A contested dissolution of marriage action is defined as a divorce case where any single issue remains in dispute. Simply put, the parties were unable to reach an agreement on all of the issues arising from their marriage and court intervention will be necessary to resolve the outstanding issues for them.
An uncontested dissolution of marriage action is defined as a divorce case where there are no issues in dispute because either (a) there were no issues (there are no children, there no marital assets or marital debts to divide, and there is no need/ability to pay spousal support) and each party agrees to sign the necessary paperwork to complete the divorce, or (b) there were issues in dispute arising out of the marriage but those issues were resolved by the parties in a formal signed settlement agreement prior to the filing of the action.
In all family law actions involving minor children, the Court is required to include a parenting plan in its final judgment which establishes the parent’s parental responsibility, time sharing rights and child support obligations.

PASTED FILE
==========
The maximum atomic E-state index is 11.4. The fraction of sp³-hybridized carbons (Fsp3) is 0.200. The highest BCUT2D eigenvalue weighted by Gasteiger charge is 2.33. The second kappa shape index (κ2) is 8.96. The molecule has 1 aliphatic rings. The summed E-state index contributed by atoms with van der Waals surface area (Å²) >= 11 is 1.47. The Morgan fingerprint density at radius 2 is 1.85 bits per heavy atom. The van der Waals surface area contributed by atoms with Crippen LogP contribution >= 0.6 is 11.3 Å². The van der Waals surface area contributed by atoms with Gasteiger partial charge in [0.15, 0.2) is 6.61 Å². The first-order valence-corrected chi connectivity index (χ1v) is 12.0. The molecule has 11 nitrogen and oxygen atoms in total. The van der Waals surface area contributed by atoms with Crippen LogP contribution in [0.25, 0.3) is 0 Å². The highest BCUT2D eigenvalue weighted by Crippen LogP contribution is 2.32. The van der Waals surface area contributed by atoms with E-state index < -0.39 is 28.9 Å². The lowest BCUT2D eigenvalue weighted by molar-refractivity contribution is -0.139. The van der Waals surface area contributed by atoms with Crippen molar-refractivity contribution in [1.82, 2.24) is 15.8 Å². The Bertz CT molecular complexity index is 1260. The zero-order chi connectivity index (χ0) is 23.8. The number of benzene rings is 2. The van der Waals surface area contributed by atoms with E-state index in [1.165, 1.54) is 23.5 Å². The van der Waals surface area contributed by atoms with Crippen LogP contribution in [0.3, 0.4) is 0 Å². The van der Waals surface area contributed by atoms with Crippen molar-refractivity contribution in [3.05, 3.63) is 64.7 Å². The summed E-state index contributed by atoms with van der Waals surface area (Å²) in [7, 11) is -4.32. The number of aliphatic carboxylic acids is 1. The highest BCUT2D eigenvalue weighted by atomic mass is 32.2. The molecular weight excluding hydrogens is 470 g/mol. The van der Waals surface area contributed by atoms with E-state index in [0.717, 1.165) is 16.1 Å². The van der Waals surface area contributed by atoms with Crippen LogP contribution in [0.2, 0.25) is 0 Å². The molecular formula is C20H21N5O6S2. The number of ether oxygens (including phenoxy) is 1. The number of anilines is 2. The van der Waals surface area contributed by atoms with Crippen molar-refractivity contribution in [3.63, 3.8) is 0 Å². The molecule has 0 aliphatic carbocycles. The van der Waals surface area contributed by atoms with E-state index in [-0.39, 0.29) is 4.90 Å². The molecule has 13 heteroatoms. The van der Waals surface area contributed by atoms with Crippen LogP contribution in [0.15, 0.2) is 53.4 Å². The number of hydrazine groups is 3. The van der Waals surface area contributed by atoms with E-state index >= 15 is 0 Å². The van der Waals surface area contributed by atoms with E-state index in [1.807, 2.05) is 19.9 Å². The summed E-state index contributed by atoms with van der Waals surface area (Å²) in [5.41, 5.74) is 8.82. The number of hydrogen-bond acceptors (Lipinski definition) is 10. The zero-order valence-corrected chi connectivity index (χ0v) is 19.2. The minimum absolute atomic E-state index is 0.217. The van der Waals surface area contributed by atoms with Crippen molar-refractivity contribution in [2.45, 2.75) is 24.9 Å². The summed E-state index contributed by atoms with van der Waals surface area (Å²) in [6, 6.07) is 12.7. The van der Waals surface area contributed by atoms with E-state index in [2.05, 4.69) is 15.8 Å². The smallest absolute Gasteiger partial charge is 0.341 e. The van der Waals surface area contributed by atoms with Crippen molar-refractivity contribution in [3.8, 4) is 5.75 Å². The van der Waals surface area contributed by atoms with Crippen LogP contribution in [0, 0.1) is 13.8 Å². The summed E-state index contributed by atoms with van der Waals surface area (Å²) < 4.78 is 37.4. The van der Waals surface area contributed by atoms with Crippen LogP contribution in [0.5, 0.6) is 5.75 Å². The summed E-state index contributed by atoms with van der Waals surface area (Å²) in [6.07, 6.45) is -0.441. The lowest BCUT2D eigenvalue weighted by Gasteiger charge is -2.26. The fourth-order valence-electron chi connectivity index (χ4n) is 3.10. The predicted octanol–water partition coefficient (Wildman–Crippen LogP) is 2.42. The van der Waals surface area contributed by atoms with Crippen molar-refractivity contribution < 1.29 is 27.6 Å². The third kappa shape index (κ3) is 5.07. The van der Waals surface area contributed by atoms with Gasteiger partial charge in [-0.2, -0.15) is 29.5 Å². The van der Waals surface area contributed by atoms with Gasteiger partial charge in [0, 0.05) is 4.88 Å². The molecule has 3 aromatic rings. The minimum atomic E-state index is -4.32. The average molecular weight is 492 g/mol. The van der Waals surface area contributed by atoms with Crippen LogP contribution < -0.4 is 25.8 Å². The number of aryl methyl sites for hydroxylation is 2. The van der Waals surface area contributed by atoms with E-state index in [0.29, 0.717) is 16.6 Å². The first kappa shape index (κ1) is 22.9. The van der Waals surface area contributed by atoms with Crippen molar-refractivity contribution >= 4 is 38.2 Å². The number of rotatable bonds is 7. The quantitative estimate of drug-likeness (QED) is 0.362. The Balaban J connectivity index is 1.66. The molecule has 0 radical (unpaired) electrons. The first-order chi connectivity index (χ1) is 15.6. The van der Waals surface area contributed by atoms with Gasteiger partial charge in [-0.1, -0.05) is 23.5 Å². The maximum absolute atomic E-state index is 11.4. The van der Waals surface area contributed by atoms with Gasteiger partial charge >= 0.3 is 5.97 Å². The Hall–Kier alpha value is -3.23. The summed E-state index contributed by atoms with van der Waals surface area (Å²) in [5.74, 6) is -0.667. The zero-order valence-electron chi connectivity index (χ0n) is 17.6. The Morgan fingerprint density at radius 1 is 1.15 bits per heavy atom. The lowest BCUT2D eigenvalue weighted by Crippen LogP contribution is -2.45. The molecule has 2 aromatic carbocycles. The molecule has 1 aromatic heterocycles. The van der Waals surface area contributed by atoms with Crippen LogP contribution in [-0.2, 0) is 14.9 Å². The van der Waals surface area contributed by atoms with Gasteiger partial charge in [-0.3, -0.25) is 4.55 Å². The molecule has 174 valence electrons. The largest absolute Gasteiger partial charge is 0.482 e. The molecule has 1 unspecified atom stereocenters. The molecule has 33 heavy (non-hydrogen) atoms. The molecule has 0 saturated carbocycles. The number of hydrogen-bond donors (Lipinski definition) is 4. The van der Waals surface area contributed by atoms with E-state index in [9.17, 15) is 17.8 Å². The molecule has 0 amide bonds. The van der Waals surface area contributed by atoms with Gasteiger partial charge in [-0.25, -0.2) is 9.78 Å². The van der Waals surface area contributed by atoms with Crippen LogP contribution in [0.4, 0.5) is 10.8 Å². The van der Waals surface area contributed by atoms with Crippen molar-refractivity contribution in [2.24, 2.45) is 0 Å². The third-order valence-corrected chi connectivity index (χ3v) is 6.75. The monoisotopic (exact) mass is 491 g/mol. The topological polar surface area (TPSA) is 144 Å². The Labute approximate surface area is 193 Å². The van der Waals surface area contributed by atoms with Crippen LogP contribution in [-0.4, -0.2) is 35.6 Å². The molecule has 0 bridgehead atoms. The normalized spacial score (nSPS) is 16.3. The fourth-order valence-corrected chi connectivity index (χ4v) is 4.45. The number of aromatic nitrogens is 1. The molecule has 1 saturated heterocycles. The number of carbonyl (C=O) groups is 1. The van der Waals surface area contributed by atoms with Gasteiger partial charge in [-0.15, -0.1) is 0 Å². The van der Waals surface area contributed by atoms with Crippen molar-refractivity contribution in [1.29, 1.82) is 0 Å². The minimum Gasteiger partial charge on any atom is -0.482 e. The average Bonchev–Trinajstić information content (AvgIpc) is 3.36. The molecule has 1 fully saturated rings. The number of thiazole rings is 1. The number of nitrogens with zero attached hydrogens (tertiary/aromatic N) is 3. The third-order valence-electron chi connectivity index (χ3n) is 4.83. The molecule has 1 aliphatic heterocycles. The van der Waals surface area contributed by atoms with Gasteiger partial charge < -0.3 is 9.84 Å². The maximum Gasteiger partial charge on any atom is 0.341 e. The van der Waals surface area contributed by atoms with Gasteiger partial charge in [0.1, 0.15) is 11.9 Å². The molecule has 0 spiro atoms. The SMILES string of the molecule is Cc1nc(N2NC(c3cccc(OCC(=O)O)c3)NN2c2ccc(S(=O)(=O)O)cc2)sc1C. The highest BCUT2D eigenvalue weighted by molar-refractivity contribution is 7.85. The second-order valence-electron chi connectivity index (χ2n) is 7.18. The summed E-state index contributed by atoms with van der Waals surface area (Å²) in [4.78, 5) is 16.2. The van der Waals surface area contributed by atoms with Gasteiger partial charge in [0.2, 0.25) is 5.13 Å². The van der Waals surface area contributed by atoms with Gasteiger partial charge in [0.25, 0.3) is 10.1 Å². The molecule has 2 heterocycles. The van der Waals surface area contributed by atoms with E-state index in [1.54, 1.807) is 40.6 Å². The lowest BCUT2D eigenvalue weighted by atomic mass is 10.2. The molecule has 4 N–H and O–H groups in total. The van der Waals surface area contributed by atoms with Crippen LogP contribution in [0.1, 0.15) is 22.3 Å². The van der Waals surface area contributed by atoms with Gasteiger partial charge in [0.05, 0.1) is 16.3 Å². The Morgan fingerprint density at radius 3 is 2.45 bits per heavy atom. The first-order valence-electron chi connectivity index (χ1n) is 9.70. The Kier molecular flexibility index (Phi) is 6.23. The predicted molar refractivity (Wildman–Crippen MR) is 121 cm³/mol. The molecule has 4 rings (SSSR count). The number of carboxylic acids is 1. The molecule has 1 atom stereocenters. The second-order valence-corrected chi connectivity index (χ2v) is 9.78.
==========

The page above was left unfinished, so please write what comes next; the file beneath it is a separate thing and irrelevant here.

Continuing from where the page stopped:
Parental Responsibility is generally a detailed description on how the parents will share and be responsible for the daily tasks associated with child rearing including who will be responsible for any and all forms of health care, school related matters, other activities, and the methods and technology to be used by the parents to communicate with regard to the health, education and welfare of the children. Parental responsibility can be shared by the parents or one of the parents can awarded sole responsibility to make decisions for the minor children.
Time Sharing, formerly known as visitation, is the schedule that specifies the time a minor child will spend with each parent including a division of holidays and breaks from school.
Child Support is a right belonging solely to the child and a set of guidelines established by the Florida legislature is used to determine the amount of child support to be paid from one parent to the other. Child support is not a requirement imposed by one parent on the other, but rather a dual obligation imposed on both parents by the State of Florida. Child support is based upon the party’s respective percentages of income, the cost of health insurance for the children, the cost of daycare for the children, and the amount of time sharing each parent has with the children. The parents’ share of responsibility for the cost of the children’s uncovered medical and dental expenses and extra-curricular activities can also be established by the court.